7. Jackson’s fully healthy. Jackson, who suffered a season-ending Grade 2 PCL sprain in December, said his knee “got better” a month ago and that he’s been cleared medically.

“I’m great,” he said.

8. DeCosta thinks highly of the Ravens’ team-building efforts, but knows they haven’t been enough. Asked about how he’d evaluate his construction of the Ravens’ roster around Jackson, DeCosta said he’d “probably give us a ‘B,’” but that the Ravens are “on our way to being an ‘A.’”

“We’ve done a lot of good things, but we haven’t achieved what we said we would, what Lamar said we would,” DeCosta added, referring to Jackson’s draft-night pledge to win a Super Bowl. “We’re not there yet. In 2018, Lamar stood up there and he said what we were going to do. We’re not there yet, but we’re going to get there. And we’re on our way. The team’s not set yet. We still have a few months to build the team out. But I think you can feel the energy. You can see the roster. It’s a strong roster. We’ve got a lot of really, really good players in place. Excellent coaching staff. And we’ve got the mindset and the culture that John built.”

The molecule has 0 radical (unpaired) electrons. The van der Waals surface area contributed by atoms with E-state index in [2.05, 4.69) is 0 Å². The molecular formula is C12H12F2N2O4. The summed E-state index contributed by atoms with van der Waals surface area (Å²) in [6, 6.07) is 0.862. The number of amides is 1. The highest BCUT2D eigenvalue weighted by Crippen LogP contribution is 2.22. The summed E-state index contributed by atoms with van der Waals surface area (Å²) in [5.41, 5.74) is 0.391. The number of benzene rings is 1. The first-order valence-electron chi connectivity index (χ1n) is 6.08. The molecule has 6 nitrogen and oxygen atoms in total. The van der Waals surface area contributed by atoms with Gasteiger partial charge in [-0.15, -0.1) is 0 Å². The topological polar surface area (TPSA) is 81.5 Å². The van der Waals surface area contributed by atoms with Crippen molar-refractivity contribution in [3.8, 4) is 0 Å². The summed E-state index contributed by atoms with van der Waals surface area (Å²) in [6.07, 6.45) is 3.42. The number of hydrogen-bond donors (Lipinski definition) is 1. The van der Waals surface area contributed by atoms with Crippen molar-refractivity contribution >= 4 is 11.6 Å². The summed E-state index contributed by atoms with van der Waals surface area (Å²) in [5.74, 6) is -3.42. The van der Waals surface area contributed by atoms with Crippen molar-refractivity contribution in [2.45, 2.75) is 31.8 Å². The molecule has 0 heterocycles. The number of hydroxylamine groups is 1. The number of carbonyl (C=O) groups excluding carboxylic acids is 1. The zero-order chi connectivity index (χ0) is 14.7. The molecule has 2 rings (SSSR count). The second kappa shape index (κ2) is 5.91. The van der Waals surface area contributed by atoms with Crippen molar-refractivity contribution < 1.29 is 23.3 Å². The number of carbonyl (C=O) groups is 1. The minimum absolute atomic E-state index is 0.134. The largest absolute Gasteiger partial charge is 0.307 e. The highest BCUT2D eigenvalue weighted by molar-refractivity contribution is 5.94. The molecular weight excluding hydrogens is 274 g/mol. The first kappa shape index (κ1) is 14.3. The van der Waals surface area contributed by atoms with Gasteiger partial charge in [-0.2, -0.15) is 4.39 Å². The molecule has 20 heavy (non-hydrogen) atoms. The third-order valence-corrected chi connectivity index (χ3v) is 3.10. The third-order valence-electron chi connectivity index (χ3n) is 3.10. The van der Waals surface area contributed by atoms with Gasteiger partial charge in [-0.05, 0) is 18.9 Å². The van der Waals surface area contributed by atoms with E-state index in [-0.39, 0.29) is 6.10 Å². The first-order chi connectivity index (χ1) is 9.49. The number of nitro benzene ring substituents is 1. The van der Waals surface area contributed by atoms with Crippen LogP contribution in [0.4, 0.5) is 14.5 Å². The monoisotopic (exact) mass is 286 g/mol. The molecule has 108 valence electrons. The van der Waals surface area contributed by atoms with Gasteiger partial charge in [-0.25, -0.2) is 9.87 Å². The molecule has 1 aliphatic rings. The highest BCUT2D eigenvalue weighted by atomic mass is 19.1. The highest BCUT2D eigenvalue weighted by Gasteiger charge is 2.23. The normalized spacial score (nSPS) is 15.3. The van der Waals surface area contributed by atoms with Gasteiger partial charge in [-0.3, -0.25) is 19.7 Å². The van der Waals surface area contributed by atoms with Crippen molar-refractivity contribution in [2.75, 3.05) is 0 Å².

9. DeCosta plans to make the most of the savings from Jackson’s deal. Jackson’s salary cap hit for 2023 is projected to be $22 million, down from the $32.4 million the Ravens would’ve incurred had Jackson signed the franchise tag. DeCosta said the Ravens “need every dollar we can” because of their spending on players like Beckham and cornerback Rock Ya-Sin.

“Lamar joked a few years ago that ‘EDC’ stands for ‘Every Dollar Counts,’ and that is how I think about it, because every dollar does count this year,” he said. “We spent a lot of money, and we do it every year because we want to win. This does give us a little bit of relief, but it’s not like we’re leading the league in cap room.”